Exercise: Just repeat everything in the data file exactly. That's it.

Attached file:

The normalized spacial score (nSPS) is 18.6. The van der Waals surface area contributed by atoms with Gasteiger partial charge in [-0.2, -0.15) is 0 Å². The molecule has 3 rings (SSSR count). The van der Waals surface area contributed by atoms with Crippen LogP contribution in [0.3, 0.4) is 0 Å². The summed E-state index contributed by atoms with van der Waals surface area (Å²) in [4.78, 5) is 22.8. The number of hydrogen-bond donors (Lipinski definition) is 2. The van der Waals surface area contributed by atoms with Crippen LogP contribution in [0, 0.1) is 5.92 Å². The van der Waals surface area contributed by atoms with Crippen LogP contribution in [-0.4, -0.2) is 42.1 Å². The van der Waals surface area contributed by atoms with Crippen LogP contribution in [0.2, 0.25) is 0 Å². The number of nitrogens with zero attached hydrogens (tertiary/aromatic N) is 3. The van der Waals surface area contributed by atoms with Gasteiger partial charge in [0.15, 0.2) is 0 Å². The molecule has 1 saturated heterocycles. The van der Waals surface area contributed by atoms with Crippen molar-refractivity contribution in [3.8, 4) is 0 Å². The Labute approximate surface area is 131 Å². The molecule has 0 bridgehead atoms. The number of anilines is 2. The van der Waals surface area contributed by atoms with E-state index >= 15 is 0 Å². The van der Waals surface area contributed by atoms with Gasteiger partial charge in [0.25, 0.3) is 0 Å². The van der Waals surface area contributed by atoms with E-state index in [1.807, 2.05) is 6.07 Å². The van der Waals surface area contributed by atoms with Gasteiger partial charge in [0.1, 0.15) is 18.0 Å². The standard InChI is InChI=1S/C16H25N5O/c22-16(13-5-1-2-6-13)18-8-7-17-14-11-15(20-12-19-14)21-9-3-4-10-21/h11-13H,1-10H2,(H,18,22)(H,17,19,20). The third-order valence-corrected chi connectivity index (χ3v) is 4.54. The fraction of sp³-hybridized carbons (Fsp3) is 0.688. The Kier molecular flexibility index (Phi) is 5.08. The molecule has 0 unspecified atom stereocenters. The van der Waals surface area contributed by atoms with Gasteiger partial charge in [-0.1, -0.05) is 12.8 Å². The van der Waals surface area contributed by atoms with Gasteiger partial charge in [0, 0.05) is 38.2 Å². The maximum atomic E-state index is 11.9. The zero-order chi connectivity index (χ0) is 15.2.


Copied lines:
The normalized spacial score (nSPS) is 18.6. The van der Waals surface area contributed by atoms with Gasteiger partial charge in [-0.2, -0.15) is 0 Å². The molecule has 3 rings (SSSR count). The van der Waals surface area contributed by atoms with Crippen LogP contribution in [0.3, 0.4) is 0 Å². The summed E-state index contributed by atoms with van der Waals surface area (Å²) in [4.78, 5) is 22.8. The number of hydrogen-bond donors (Lipinski definition) is 2. The van der Waals surface area contributed by atoms with Crippen LogP contribution in [0, 0.1) is 5.92 Å². The van der Waals surface area contributed by atoms with Crippen LogP contribution in [-0.4, -0.2) is 42.1 Å². The van der Waals surface area contributed by atoms with Crippen LogP contribution in [0.2, 0.25) is 0 Å². The number of nitrogens with zero attached hydrogens (tertiary/aromatic N) is 3. The van der Waals surface area contributed by atoms with Gasteiger partial charge in [0.15, 0.2) is 0 Å². The molecule has 1 saturated heterocycles. The van der Waals surface area contributed by atoms with Crippen molar-refractivity contribution in [3.8, 4) is 0 Å². The Labute approximate surface area is 131 Å². The molecule has 0 bridgehead atoms. The number of anilines is 2. The van der Waals surface area contributed by atoms with E-state index >= 15 is 0 Å². The van der Waals surface area contributed by atoms with Gasteiger partial charge in [0.25, 0.3) is 0 Å². The van der Waals surface area contributed by atoms with E-state index in [1.807, 2.05) is 6.07 Å². The van der Waals surface area contributed by atoms with Gasteiger partial charge in [0.1, 0.15) is 18.0 Å². The standard InChI is InChI=1S/C16H25N5O/c22-16(13-5-1-2-6-13)18-8-7-17-14-11-15(20-12-19-14)21-9-3-4-10-21/h11-13H,1-10H2,(H,18,22)(H,17,19,20). The third-order valence-corrected chi connectivity index (χ3v) is 4.54. The fraction of sp³-hybridized carbons (Fsp3) is 0.688. The Kier molecular flexibility index (Phi) is 5.08. The molecule has 0 unspecified atom stereocenters. The van der Waals surface area contributed by atoms with Gasteiger partial charge in [-0.1, -0.05) is 12.8 Å². The van der Waals surface area contributed by atoms with Gasteiger partial charge in [0, 0.05) is 38.2 Å². The maximum atomic E-state index is 11.9. The zero-order chi connectivity index (χ0) is 15.2.